DEFENSIVE BACKS

Michigan expects to have a solid secondary, and this is finally one area where size isn’t an issue. Blake Countess and J.T. Floyd start at the corner positions, while Jordan Kovacs and Thomas Gordon handle the safeties. Countess is the lone player who wasn’t a starter in 2011, and he may be the best of the bunch. Depth is in fine shape with juniors Terrence Talbott, Courtney Avery and Marvin Robinson in the two-deep. Alabama counters with returning starters Robert Lester at safety and Dee Milliner at cornerback, but the two most intriguing names are the two new starters, safety Vinnie Sunseri and cornerback Deion Belue. Belue was in junior college at this time last year, but has consistently shown out in practices and may have passed Milliner – a preseason all-conference selection – for consideration for the title of Bama’s best corner. Sunseri became a fan favorite for his hustle and special teams prowess last year, then took over at dime for the injured Will Lowery down the stretch in 2011 and never looked back. Depth is somewhat of a concern; safety Ha’Sean Clinton-Dix backs up Sunseri while Nick Perry backs up Lester, but at corner, it will come down to little-used junior John Fulton or a true freshman, Geno Smith. For pure athleticism, give it to Alabama, but experience and depth favor the Wolverines. Advantage: Michigan

 

SPECIAL TEAMS

Alabama returns all its kickers, including kickoff specialist Cade Foster, placekicker Jeremy Shelley and punter Cody Mandell. Mandell looks much improved in offseason work, while Shelley is reliable from 40 yards in. With kickoffs moving up five yards, Foster should be adequate, but Alabama must still find a long-distance field goal kicker. Michigan, meanwhile, isn’t bad, but the kicking situation is somewhat unsettled as Brendan Gibbons and Matt Wile continue to fight for the job. Wile is set to punt. In the return game, Alabama has a plethora of dangerous talent onhand, while Michigan was horrible in the return game last year. The Wolverines also weren’t too sporty in punt coverage. The kickers are mostly a wash; Alabama wins everything else. Advantage: Alabama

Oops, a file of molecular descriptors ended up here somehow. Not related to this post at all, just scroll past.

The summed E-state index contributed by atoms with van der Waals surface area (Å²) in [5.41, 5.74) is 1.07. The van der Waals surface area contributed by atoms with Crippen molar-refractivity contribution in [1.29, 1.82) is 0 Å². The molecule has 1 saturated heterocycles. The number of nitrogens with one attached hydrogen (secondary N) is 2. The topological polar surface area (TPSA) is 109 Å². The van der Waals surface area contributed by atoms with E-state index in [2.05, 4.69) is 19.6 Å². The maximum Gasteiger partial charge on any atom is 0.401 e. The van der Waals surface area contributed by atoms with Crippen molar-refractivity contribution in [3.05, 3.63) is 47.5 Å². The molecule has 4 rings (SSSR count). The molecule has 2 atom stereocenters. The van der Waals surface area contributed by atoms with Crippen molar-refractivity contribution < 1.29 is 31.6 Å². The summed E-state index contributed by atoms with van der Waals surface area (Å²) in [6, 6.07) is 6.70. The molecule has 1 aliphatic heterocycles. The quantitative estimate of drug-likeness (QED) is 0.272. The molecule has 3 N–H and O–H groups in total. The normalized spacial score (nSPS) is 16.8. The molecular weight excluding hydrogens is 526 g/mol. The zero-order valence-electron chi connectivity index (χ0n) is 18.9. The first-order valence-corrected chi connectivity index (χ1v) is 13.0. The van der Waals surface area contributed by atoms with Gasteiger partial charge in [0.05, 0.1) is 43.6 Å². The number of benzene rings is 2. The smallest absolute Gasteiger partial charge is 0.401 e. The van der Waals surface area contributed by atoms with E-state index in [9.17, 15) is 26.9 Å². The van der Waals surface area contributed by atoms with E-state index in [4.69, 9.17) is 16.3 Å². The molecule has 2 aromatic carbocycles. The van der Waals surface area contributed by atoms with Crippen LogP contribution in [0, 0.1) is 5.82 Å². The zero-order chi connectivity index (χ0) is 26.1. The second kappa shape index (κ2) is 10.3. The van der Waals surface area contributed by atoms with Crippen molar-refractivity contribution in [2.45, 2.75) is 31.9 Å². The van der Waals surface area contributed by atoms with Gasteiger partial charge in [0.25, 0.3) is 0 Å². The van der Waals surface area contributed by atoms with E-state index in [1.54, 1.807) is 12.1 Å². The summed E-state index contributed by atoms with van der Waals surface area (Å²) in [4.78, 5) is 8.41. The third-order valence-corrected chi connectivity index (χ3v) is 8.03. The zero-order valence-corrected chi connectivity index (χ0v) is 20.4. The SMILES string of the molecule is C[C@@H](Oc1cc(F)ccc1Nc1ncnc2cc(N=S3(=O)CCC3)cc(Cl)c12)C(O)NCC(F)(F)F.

OVERALL

 

Alabama leads in six categories, Michigan in two. Both of Michigan’s category wins are close calls over Alabama. As far as OL/DL matchups, Alabama wins both by a longshot.

 

And there’s where this game will be decided, the trenches. As good as Denard Robinson might be and as dynamic as he can look, he doesn’t have the body or the stamina to personally control the ball for 50 snaps in this game, which is what it will probably take. The Wolverines will have to find another way through the Alabama defense other than the direct path, even if Toussaint is playing and Robinson’s head stays connected to his torso.

 

Where Alabama will find itself in trouble is if the new personnel on offense have a bad day. If this is a low-scoring affair late into the fourth quarter, Robinson is good enough to turn the game on a single play. If Michigan falls behind by a couple of scores early, it will be tough to attack the Crimson Tide defense from under a large deficit.

 

Look for Alabama to play containment defense on Robinson and use its size advantage at the line of scrimmage to control the clock. Let the title defense commence.

 

Alabama 31

Michigan 13